Detours: Magical history tour

PUBLISHED : Wednesday, 27 June, 2007, 12:00am
UPDATED : Wednesday, 27 June, 2007, 12:00am

Japan may seem like a strange location for a museum dedicated to the life and work of John Lennon, but remember that line: 'Imagine there's no countries ...' And although the Beatles made only one short visit to Japan, Beatlemania persists here.

The John Lennon Museum, in Saitama prefecture, Tokyo, was opened by his widow, Yoko Ono, on October 9, 2000 - the 60th anniversary of his birth. It's the only Lennon museum to be formally approved by Yoko, and most of the 130 or so items on display were lent by her.

The visit starts with a short biographical film. When your tour group enters the cinema, head for the back row for English- translation earphones (although from August the movie will have English subtitles).

The displays are arranged chronologically into nine zones, which chart the key periods of his life. The exhibits include extensive memorabilia such as musical instruments, clothing, hand-written lyric sheets and other personal belongings. His life story is told through narratives, photos and quotations - the latter from a variety of people who played a part in Lennon's life.

Three of the zones stand out from the rest. Rock'n'Roll, the second zone, takes you into one of the most energetic and important periods of Lennon's development, and includes a great display of old photos, guitars, posters and mementos that reflect the hard-edged style of the early days in Liverpool and Hamburg.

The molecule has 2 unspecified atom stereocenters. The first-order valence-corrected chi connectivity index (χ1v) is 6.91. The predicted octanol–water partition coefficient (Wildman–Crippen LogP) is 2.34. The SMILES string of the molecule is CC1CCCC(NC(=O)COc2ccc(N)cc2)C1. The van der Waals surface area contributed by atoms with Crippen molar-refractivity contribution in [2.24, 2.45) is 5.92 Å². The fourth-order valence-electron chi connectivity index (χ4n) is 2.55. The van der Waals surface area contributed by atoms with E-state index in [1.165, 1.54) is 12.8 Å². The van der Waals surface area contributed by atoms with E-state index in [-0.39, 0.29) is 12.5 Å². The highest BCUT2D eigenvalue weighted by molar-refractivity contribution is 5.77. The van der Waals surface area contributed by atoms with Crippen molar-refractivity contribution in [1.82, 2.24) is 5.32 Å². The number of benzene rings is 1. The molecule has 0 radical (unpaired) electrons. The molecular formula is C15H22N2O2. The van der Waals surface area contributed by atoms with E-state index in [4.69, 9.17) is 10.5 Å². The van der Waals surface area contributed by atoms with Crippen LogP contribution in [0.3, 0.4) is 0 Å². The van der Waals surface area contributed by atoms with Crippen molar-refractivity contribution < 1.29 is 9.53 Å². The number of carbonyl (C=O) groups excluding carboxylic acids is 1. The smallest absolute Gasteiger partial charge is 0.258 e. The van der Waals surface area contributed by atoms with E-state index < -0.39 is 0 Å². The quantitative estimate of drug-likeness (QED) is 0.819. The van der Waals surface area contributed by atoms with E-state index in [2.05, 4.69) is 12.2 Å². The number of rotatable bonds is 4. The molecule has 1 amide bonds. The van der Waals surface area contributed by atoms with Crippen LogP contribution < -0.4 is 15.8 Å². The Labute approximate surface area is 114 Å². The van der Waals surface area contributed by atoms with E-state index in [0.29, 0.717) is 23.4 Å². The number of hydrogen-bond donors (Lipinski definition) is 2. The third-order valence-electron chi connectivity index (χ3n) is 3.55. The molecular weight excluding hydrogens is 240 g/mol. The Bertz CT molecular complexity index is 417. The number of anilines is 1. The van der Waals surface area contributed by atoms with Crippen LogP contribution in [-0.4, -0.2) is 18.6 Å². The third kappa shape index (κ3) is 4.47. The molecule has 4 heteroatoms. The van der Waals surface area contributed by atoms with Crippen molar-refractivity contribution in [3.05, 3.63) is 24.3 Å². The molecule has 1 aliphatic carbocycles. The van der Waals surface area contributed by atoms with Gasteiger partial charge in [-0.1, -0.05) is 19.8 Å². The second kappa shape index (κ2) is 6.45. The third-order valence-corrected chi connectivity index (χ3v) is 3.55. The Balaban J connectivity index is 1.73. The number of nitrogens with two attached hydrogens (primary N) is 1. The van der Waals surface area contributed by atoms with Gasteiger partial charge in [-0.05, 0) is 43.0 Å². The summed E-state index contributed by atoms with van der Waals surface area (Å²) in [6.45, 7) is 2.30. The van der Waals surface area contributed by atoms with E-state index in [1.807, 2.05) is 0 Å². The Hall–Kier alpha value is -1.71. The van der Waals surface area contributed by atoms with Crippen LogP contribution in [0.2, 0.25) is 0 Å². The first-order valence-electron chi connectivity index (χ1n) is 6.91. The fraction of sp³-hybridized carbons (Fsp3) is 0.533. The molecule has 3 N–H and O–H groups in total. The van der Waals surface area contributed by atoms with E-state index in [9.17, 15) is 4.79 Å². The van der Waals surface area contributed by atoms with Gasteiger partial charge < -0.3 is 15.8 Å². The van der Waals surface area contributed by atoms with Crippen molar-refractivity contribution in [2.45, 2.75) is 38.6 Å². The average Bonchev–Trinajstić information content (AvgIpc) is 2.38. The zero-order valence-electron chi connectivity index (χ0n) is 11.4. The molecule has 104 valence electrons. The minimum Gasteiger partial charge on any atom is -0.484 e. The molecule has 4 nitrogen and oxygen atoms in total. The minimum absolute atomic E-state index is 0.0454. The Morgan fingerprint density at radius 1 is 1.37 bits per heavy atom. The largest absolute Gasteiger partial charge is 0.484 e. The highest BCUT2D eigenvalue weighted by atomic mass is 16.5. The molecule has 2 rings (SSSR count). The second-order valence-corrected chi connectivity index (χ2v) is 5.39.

The Imagine zone also stands out. The final zone, House Husband, with its white-wood panelling, piano and other items, recreates the feeling of Lennon's New York apartment, and provides an insight into the musician as a family man.

The walk through Lennon's life ends at a wall that displays, in Japanese minimalist style, the date of his death.

Good as all this is, you may find yourself wondering what hasn't been included. Lennon was married twice and had two sons. Much is made of Ono and Sean, but there's little material about his first wife, Cynthia, or their son, Julian - perhaps not surprising, given Ono's involvement with the museum. Cynthia and Julian appear in just one photograph, with a Japanese caption. (Although the museum's narratives are in Japanese and English, most of the smaller information boards and photo captions are in Japanese only.)

The John Lennon Museum is 25km from central Tokyo, but just three minutes' walk from the Saitama Shin Toshin Railway Station. Getting there entails a 30-minute journey on the JR Keihin Tohoku, Utsunomiya or Takasaki lines. Admission is 1,500 yen for adults (HK$95), 1,000 yen for students and 500 yen for schoolchildren. It's open from Wednesday to Monday, 11am to 6pm. For more information go to